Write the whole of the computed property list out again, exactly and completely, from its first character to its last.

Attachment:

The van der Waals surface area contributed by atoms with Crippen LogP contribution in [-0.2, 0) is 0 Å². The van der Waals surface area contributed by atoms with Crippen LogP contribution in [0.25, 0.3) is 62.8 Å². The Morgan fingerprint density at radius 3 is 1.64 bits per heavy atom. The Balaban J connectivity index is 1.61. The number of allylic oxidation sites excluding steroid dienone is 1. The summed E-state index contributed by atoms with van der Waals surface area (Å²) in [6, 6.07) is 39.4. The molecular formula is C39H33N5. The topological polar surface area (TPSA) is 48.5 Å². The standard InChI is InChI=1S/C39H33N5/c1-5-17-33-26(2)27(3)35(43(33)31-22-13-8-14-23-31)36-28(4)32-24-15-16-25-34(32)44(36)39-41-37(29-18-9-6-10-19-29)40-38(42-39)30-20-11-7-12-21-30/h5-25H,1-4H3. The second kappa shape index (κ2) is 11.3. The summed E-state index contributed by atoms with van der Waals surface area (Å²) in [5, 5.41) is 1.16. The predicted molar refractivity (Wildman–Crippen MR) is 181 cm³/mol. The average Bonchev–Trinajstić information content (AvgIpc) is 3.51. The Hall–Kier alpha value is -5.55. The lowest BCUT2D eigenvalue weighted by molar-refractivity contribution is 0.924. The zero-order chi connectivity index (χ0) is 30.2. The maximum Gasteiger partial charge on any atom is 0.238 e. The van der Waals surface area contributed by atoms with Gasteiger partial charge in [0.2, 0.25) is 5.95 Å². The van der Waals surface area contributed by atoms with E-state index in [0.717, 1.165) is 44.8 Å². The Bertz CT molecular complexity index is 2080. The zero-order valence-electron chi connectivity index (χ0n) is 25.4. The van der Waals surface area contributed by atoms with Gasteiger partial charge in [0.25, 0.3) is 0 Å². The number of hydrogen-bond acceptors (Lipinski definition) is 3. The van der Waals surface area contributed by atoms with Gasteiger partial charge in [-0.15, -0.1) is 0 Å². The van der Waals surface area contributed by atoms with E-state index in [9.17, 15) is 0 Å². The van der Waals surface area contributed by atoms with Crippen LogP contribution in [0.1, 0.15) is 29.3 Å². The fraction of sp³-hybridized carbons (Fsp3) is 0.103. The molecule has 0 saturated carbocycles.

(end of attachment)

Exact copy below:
The van der Waals surface area contributed by atoms with Crippen LogP contribution in [-0.2, 0) is 0 Å². The van der Waals surface area contributed by atoms with Crippen LogP contribution in [0.25, 0.3) is 62.8 Å². The Morgan fingerprint density at radius 3 is 1.64 bits per heavy atom. The Balaban J connectivity index is 1.61. The number of allylic oxidation sites excluding steroid dienone is 1. The summed E-state index contributed by atoms with van der Waals surface area (Å²) in [6, 6.07) is 39.4. The molecular formula is C39H33N5. The topological polar surface area (TPSA) is 48.5 Å². The standard InChI is InChI=1S/C39H33N5/c1-5-17-33-26(2)27(3)35(43(33)31-22-13-8-14-23-31)36-28(4)32-24-15-16-25-34(32)44(36)39-41-37(29-18-9-6-10-19-29)40-38(42-39)30-20-11-7-12-21-30/h5-25H,1-4H3. The second kappa shape index (κ2) is 11.3. The summed E-state index contributed by atoms with van der Waals surface area (Å²) in [5, 5.41) is 1.16. The predicted molar refractivity (Wildman–Crippen MR) is 181 cm³/mol. The average Bonchev–Trinajstić information content (AvgIpc) is 3.51. The Hall–Kier alpha value is -5.55. The lowest BCUT2D eigenvalue weighted by molar-refractivity contribution is 0.924. The zero-order chi connectivity index (χ0) is 30.2. The maximum Gasteiger partial charge on any atom is 0.238 e. The van der Waals surface area contributed by atoms with Gasteiger partial charge in [0.2, 0.25) is 5.95 Å². The van der Waals surface area contributed by atoms with E-state index in [0.717, 1.165) is 44.8 Å². The Bertz CT molecular complexity index is 2080. The zero-order valence-electron chi connectivity index (χ0n) is 25.4. The van der Waals surface area contributed by atoms with Gasteiger partial charge in [0.25, 0.3) is 0 Å². The number of hydrogen-bond acceptors (Lipinski definition) is 3. The van der Waals surface area contributed by atoms with Gasteiger partial charge in [-0.15, -0.1) is 0 Å². The van der Waals surface area contributed by atoms with E-state index in [9.17, 15) is 0 Å². The van der Waals surface area contributed by atoms with Crippen LogP contribution in [0.1, 0.15) is 29.3 Å². The fraction of sp³-hybridized carbons (Fsp3) is 0.103. The molecule has 0 saturated carbocycles.